Kelly: So this going to get at, I think, a major crux on some of these considerations, but basically clean meat should necessarily become cheaper than animal meat in the long term because it necessarily involves less energy in terms of the physical constraints of the universe. If you're growing an entire individual, you have to develop their brain and their immune system, I mean they might need some kind of immune system for clean meat, but we don't need to create a sentient intelligent brain. It feels like we can skip that part, we can skip the skeleton, so that's a lot of processes that just don't need to be part of the clean meat process. So theoretically, given enough technological advancement, the physical constraints of the universe suggest that this is what should happen eventually, maybe that's in 100 years, maybe it's 1,000 years. But it should happen eventually, which gets us to the crux here.
If you discount your uncertain impacts a lot, however far away they are, if they're farther into the future, if they're further away in space, if you think your uncertain impacts are things you should just discount basically down to zero or somewhere close to that, then you may be more interested in the next few decades. Because of that, you… well, that can go different ways on some of these considerations. But for this particular consideration, it might mean that you want to work on the advocacy and not the tech, because you don't think the tech is going to come in the next few decades. But if you are more interested in the very long term, and you don't discount that uncertainty, the uncertainty of 1,000 years from now, of the impacts that you can make 1,000 years from now, then you may be more interested in pursuing the technology because you think it's going to happen at least sometime before then.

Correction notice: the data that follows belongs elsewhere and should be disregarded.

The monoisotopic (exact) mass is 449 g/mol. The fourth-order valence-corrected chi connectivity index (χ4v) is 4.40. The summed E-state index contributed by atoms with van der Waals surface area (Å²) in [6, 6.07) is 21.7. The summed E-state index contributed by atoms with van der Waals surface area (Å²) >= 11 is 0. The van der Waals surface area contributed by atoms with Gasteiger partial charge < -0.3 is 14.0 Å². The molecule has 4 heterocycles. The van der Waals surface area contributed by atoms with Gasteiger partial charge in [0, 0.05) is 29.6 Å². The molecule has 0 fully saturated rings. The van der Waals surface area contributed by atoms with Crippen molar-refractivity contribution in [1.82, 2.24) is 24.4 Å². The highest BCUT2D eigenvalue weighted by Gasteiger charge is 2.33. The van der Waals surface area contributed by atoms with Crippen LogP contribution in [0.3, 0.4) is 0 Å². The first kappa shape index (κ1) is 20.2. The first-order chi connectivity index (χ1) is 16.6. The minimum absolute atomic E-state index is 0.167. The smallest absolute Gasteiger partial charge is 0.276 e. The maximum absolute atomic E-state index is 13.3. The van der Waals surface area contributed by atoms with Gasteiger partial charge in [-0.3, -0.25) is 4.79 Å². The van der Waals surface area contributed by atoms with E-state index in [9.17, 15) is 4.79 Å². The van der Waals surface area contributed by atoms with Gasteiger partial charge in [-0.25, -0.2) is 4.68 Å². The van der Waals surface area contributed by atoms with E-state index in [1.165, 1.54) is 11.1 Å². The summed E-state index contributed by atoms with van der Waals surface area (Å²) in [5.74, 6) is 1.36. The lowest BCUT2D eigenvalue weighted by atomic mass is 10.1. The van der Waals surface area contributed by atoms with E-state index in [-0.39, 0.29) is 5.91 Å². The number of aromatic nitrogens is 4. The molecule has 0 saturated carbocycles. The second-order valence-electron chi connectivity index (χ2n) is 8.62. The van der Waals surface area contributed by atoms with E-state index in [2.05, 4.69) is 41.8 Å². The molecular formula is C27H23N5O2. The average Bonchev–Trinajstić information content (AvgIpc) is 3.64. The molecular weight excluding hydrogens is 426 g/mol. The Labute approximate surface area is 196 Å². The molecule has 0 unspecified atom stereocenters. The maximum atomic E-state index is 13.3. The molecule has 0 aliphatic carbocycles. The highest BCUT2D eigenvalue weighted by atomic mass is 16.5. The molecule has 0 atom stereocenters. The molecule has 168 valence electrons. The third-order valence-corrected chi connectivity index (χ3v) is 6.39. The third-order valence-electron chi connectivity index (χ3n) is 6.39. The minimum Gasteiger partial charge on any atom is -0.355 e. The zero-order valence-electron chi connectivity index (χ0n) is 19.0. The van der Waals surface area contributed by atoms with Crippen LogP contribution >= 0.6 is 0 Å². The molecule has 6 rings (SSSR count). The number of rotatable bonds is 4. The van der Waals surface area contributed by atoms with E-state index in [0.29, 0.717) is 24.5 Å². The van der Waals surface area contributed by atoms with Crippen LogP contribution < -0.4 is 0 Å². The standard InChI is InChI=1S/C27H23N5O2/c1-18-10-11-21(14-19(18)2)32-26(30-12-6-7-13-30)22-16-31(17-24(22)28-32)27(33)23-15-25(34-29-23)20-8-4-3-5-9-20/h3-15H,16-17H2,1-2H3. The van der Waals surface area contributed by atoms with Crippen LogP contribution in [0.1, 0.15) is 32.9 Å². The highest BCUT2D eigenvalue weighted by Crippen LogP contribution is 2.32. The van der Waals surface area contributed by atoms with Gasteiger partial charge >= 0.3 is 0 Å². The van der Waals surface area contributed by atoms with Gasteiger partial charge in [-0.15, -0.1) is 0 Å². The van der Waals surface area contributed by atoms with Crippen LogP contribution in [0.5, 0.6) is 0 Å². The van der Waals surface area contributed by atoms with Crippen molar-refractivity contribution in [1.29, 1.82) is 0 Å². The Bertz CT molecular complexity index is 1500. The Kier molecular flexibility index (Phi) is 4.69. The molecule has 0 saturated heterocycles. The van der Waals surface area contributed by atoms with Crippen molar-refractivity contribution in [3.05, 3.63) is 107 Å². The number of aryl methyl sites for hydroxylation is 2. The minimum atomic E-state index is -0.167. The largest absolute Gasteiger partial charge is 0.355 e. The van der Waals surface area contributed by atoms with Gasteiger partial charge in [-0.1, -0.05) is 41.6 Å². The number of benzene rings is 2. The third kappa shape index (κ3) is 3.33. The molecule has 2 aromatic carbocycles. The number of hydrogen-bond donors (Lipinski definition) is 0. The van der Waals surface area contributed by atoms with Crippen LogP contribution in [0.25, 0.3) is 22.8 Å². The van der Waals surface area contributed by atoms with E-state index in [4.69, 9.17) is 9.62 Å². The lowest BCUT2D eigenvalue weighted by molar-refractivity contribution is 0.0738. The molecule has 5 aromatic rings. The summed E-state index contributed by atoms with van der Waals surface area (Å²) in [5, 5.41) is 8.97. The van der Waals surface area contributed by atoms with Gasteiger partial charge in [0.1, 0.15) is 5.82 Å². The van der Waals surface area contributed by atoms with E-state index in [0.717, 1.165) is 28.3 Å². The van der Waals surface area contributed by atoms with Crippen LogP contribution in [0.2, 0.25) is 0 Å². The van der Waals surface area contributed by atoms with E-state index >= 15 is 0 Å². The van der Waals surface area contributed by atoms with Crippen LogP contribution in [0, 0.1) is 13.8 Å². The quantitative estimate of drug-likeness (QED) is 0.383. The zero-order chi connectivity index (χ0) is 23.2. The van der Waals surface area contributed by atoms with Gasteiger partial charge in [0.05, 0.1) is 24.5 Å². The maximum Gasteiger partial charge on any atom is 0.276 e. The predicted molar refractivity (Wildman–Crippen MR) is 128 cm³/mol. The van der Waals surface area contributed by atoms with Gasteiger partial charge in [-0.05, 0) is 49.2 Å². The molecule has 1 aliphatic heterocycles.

And that goes for a few of the other considerations here, so log that if that's something that you… if you regularly either go towards the near-term stuff or the far-term stuff, that could make the decision much more clear for you, which way it should go, one or the other. We have a couple other considerations, we may not have time for questions but let's try to get through this quickly so we can do one or two.